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Genomic analysis of estrogen cascade reveals histone variant H2A.Z associated with breast cancer progression.

Hua S, Kallen CB, Dhar R, Baquero MT, Mason CE, Russell BA, Shah PK, Liu J, Khramtsov A, Tretiakova MS, Krausz TN, Olopade OI, Rimm DL, White KP - Mol. Syst. Biol. (2008)

Bottom Line: Using RNA interference, selected ERalpha and c-MYC gene targets were knocked down to identify mediators of E2-stimulated cell proliferation.Tissue microarray screening revealed that high expression of an epigenetic factor, the E2-inducible histone variant H2A.Z, is significantly associated with lymph node metastasis and decreased breast cancer survival.Detection of H2A.Z levels independently increased the prognostic power of biomarkers currently in clinical use.

View Article: PubMed Central - PubMed

Affiliation: Joint Institute for Genomics and Systems Biology, The University of Chicago and Argonne National Laboratory, Chicago, IL, USA.

ABSTRACT
We demonstrate an integrated approach to the study of a transcriptional regulatory cascade involved in the progression of breast cancer and we identify a protein associated with disease progression. Using chromatin immunoprecipitation and genome tiling arrays, whole genome mapping of transcription factor-binding sites was combined with gene expression profiling to identify genes involved in the proliferative response to estrogen (E2). Using RNA interference, selected ERalpha and c-MYC gene targets were knocked down to identify mediators of E2-stimulated cell proliferation. Tissue microarray screening revealed that high expression of an epigenetic factor, the E2-inducible histone variant H2A.Z, is significantly associated with lymph node metastasis and decreased breast cancer survival. Detection of H2A.Z levels independently increased the prognostic power of biomarkers currently in clinical use. This integrated approach has accelerated the identification of a molecule linked to breast cancer progression, has implications for diagnostic and therapeutic interventions, and can be applied to a wide range of cancers.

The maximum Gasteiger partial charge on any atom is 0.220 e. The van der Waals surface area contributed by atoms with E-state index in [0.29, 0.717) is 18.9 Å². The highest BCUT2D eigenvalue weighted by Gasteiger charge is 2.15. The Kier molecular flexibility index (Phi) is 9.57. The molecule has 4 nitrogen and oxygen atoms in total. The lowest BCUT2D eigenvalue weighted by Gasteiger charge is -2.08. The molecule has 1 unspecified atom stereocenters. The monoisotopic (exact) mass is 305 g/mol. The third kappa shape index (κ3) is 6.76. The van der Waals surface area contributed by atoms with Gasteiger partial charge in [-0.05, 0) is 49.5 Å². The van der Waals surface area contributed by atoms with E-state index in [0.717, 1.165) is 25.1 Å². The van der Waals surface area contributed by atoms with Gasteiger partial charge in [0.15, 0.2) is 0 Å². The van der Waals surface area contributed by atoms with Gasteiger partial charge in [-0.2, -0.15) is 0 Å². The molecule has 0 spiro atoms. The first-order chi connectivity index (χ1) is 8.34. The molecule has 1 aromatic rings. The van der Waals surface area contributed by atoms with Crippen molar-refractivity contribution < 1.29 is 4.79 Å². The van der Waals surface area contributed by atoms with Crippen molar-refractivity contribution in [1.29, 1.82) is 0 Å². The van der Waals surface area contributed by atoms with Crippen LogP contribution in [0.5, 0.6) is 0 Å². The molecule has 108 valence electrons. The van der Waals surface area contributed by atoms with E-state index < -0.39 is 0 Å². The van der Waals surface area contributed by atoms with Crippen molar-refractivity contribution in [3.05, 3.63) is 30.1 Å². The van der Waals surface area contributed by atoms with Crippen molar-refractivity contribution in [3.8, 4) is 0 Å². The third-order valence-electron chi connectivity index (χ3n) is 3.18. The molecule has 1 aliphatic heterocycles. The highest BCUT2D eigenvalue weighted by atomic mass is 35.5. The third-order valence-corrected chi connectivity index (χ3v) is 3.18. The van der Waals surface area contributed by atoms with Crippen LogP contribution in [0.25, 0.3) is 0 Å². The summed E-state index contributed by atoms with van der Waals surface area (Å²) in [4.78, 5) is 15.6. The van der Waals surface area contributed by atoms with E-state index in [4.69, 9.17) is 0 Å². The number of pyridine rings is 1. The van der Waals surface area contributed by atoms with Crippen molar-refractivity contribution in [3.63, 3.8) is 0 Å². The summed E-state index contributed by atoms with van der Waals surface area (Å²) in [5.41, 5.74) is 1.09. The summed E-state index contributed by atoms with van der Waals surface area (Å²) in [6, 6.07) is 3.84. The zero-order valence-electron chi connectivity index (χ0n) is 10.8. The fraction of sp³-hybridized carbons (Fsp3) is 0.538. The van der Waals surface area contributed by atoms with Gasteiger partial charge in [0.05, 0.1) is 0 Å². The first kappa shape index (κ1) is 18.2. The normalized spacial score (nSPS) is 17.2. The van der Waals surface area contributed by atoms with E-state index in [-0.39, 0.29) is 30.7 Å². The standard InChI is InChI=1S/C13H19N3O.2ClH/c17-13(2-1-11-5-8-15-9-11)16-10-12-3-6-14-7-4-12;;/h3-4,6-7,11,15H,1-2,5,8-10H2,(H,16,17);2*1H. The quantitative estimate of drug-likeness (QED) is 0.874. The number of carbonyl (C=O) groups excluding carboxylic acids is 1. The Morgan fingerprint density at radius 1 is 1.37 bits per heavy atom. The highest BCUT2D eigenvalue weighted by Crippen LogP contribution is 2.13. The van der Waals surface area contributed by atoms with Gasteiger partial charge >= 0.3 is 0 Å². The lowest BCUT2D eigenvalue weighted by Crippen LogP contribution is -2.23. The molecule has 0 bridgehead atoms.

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Targets of E2 signaling participate in epigenetic regulation. Targets of E2 signaling involved in epigenetic regulation of gene expression were observed. These chromatin factors include the components in Polycomb group (PcG) complexes, DNA methyltransferases and methyl-DNA-binding proteins, histone modifiers, histone chaperones, variant histones, and proteins maintaining higher-order chromatin structure. Gene expression changes upon E2 treatment are color-coded (log2-transformed fold changes). Genes for which ERα or MYC binding was detected (ChIP-chip sites) are indicated and the location of the binding site relative to the TSS is depicted (see color legend).
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f6: Targets of E2 signaling participate in epigenetic regulation. Targets of E2 signaling involved in epigenetic regulation of gene expression were observed. These chromatin factors include the components in Polycomb group (PcG) complexes, DNA methyltransferases and methyl-DNA-binding proteins, histone modifiers, histone chaperones, variant histones, and proteins maintaining higher-order chromatin structure. Gene expression changes upon E2 treatment are color-coded (log2-transformed fold changes). Genes for which ERα or MYC binding was detected (ChIP-chip sites) are indicated and the location of the binding site relative to the TSS is depicted (see color legend).

Mentions: Epigenetic alterations play critical roles in tumorigenesis and cancer progression (Lund and van Lohuizen, 2004; Feinberg et al, 2006). We identified targets of E2 involved in many aspects of epigenetic regulation (Figure 6). Members of the Polycomb group involved in transcriptional silencing, including EZH2 and EED, both components of the Polycomb repressive complex 2 (PRC2), were upregulated by E2 (Figure 6). In addition, E2 activated the expression of other genes associated with PRC2 activity, including HDAC2, DNMT1, and HMGB1. HDAC2 has been shown to interact with EED in vivo and DNMT1 can be recruited to target genes by interacting with EZH2. The Drosophila homologue of HMGB1, Dsp1, plays an essential role in recruiting Polycomb proteins to target chromatin. Although the specific targets of Polycomb complexes in breast epithelial cells are largely unknown, the overexpression of components associated with PRC2 by E2 is intriguing because high levels of EZH2 have been associated with increased cancer cell proliferation, tumor invasiveness, and poor prognosis in breast cancer (Kleer et al, 2003).